This great Buddhist truth emerges under the scrutiny of our gaze. We don’t need to be Buddhist to know the interconnection of all beings. Science will tell us how trees process our waste and produce oxygen for us to breathe. But just as a lover needs to be touched, this knowledge needs to be known, to be embodied, to be FELT. We need to make a deep and personal connection with nature so that we might know her. So that we might be moved to act in accordance with her needs. As Susan said, “Intimacy reveals mutuality.”
I am intrigued with the current movement towards re-wilding – not just the earth, but ourselves. There is an urgent need to re-learn, to re-know, to re-love the natural world. Spending time with our loved one, with the earth, might provoke movement through the other – equally uncomfortable stages of grief – anger, bargaining and depression. But only by reaching acceptance will we reach the steady heart from which our own personal response can emerge.
A Review of “My Year Without Matches” by Claire Dunn
At what cost? At what cost does a woman pursue “the path less travelled” and focus on her inner life? Although the subject of women’s spiritual journeys has been habitually scrubbed from history, can it be true that lately, we are witnessing an unearthing of the divine feminine?
In these times of great challenge for our world, there is a need to balance the strong, extrovert, “doing” masculine energy which dominates the western culture with something that is more gentle, more yielding, more “being”. This is just the re-balancing that Claire Dunn is undertaking in her book “My Year Without Matches”.
Australia, surely, is a land made for men. Tough and unforgiving, the landscape reveals how humans are vulnerable to nature. Lethal snakes, poisonous spiders, a harsh and deadly sun. This is the landscape that Claire is encountering. She intuits a need to connect with the land. A need to learn nature’s ways and fall into step with Her rhythm. With the rhythm of herself. And in the process, she awakens to the feminine within.
As I turn the pages, Claire Dunn’s voice changes from young, scared girl to mature, wise woman. Leaving the comfort of suburban society, she enrols in a bush programme and takes to the wild for a year. Schooled in the basic skills of shelter-building, fire-starting, tracking and trapping, she makes a place for herself in the landscape. She sets strong boundaries, sometimes too strong, and learns what it is to both stick to her principles and to go with the flow.
Although firmly set in the outer world of survival, the strength of the story, for me, is in the depiction of Claire’s inner world. We watch as she revisits her relationship with her parents, enlisting their help but noticing her reluctance to gracefully receive it. The surly teenager grows up. We see her wrestle with the need for, and rejection of companionship. Walking the line between loneliness and solitude, she discovers the push and pull of neediness and interdependence.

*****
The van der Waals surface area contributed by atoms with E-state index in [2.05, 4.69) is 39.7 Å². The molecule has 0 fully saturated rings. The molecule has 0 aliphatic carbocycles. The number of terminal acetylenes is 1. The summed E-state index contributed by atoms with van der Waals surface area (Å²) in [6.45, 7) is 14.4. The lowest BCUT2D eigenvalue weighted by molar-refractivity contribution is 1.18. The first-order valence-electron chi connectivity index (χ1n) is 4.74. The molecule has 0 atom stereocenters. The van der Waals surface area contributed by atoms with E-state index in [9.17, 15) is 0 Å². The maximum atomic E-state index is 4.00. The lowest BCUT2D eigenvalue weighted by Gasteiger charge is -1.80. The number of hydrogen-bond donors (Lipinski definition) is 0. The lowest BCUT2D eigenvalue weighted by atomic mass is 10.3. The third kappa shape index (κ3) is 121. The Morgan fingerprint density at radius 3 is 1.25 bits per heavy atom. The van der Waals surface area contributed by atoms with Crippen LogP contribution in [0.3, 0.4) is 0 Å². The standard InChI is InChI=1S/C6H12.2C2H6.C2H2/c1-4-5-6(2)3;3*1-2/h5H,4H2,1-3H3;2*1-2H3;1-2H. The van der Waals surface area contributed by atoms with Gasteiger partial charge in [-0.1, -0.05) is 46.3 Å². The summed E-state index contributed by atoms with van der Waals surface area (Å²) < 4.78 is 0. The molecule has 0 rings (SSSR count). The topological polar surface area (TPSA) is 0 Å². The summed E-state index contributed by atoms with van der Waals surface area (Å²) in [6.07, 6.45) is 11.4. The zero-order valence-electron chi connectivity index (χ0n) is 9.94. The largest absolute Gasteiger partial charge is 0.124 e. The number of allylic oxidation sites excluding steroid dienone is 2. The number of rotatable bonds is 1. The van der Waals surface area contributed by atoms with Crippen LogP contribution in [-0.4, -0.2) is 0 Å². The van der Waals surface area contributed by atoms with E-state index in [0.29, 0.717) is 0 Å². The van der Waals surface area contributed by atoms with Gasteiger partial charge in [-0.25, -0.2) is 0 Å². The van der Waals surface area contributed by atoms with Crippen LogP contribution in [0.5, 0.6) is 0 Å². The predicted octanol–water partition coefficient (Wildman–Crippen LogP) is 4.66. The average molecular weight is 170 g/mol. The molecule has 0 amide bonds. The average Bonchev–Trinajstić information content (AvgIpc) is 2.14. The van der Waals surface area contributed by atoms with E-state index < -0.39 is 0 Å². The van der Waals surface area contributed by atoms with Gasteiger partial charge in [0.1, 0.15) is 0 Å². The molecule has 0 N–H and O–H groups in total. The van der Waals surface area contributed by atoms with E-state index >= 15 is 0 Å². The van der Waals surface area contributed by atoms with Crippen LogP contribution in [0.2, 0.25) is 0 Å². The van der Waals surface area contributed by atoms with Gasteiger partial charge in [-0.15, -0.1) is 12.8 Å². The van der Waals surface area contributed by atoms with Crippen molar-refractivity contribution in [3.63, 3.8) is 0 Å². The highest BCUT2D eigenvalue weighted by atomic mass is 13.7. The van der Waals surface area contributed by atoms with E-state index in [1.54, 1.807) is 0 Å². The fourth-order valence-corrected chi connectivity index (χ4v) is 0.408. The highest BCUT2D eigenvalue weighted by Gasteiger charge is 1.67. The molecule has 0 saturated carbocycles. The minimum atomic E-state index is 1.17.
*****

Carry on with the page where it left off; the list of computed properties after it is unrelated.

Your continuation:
Claire’s self-imposed celibacy and fasting resonates strongly with a path of renunciation, which has come to mean self-denial but more traditionally, was a way to find your edges. Spiritual traditions have a way of testing you, so that you come to know yourself fully. So that your actions, where once they were mechanical or driven by habit, become full of purpose and intent. And this is Claire’s striving. To find meaning in her life. To be able to walk a road which makes sense to her, to her fellows and to the earth herself.
The courage with which she undertakes this task inspires awe. Awesome is a word somewhat overused in Australia, but Claire’s journey, and the book which emerges from it, deserve the phrase. Awesome.
After reading “My Year Without Matches”, I’m raving to my husband about it and he picks up the book. “She lives in Newcastle”, he says. ”So you won’t be able to add her to your signed book collection.”
“Mmm”, I respond. “You never know.”
The book is still sitting on the coffee table when I am invited to attend a gathering at the Urban Temple – a small shared-house community in Brunswick, in Melbourne’s trendy inner North. I’m circling the laden pot-luck table when I notice, out of the corner of my eye, a woman chatting. I wonder, thinking that I recognise her. The man speaking with her mentions “Newcastle” and I know that it is her. “Are you Claire?” I ask, shyly.
We chat over dinner and I ask if I may interview her. She agrees good naturedly. When I get home, I thrust the book into my husband’s hands, pointing to the image of Claire on the back cover. “Guess who I met this evening!”
A couple of weeks later, Claire and I are sitting in my apartment in Fitzroy, drinking tea. She has only recently moved to Melbourne. After finishing her book a year ago, she has been engaged in the world of promotion.